Freedom of speech is protected in the first amendment to the U.S. Constitution. But universities across the U.S. are debating if they will tolerate all kind of speech on campus – even speech that students say is offensive, hateful or divisive.
For example, in 2015 a University of Kansas professor almost lost her job after students complained that she used the racial slur known as the “n-word.” The word has historically been used in the U.S. to demean African-Americans.
However, a four-month investigation showed the professor used the word not as an insult but as part of a discussion on race.
At Yale University two professors, a husband and wife, both stepped down from their positions in May 2016. This came after students demanded they be removed for an email one of the professors sent to students.
The email criticized the university administration for asking students to avoid wearing costumes that might be considered culturally insensitive for the holiday called Halloween.
And in Illinois last year, Northwestern University investigated one of its professors after she wrote a controversial article for the Chronicle of Higher Education.
In it, the professor criticized some universities’ new rules against sexual relationships between professors and students. She said the rules promoted an idea of professors as having nearly unlimited power over students. And, she said, the rules promoted an idea of students as victims. Those ideas, she said, create a feeling of extreme fear about sex.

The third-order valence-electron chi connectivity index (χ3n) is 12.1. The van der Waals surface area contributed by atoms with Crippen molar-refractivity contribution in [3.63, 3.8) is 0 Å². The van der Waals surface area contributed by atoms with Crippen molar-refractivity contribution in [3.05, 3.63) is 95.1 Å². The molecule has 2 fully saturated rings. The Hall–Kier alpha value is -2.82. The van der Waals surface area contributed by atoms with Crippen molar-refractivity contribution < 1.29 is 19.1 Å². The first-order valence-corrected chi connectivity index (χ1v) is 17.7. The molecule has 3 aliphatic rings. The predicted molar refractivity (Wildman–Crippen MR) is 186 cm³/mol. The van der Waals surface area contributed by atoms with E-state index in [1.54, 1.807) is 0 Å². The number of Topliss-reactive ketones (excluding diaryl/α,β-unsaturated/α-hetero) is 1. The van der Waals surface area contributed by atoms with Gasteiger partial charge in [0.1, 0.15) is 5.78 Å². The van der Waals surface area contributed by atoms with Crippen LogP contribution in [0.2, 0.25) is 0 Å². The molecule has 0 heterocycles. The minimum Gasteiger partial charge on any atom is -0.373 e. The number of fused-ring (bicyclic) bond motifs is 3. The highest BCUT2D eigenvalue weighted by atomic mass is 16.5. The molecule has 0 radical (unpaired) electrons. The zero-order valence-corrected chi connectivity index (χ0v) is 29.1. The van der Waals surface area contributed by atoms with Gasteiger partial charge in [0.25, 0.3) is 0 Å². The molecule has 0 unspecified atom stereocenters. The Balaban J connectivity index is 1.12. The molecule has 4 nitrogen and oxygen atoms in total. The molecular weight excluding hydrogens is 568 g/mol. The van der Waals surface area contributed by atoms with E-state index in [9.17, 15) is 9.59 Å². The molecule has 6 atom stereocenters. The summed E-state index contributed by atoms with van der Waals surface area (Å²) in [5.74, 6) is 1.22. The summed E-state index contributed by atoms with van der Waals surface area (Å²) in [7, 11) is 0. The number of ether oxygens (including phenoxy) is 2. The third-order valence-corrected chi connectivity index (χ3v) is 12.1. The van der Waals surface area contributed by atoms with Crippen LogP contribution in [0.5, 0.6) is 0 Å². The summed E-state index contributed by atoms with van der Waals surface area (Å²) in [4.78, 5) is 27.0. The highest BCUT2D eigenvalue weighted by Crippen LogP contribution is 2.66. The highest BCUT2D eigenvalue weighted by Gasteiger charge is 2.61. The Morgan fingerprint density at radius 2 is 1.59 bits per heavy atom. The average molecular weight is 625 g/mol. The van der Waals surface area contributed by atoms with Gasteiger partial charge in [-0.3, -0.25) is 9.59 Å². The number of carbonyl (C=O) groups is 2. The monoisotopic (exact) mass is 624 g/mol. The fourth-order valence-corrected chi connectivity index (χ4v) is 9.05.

Students reacted strongly to the article. They said the professor’s words made them feel uncomfortable about reporting sexual misbehavior on campus.
Eventually, the university announced the professor had not violated any law.
What is the role of the university?
In answer to these events and others, university leaders are discussing how free speech fits into higher education.
Scott A. Bass is the provost at American University, or AU, in Washington, DC. He has worked in higher education for almost 40 years.
Bass says professors have a duty to challenge their students’ thinking. He says professors should discuss topics that may be controversial or make students feel uncomfortable.
"That is part of the college experience: to read, to think, to hear ideas that may be congruent or different than what you have long thought. That is part of the development of intellectual life and part of what a university stands for."
Bass says the faculty senate at AU shares this view of a college experience. In 2015, the senate voted to approve a statement protecting freedom of speech at their school.
Bass says the faculty senate at AU rarely completely agrees on anything. But every single member agreed to the statement released last September.
The statement said, in part: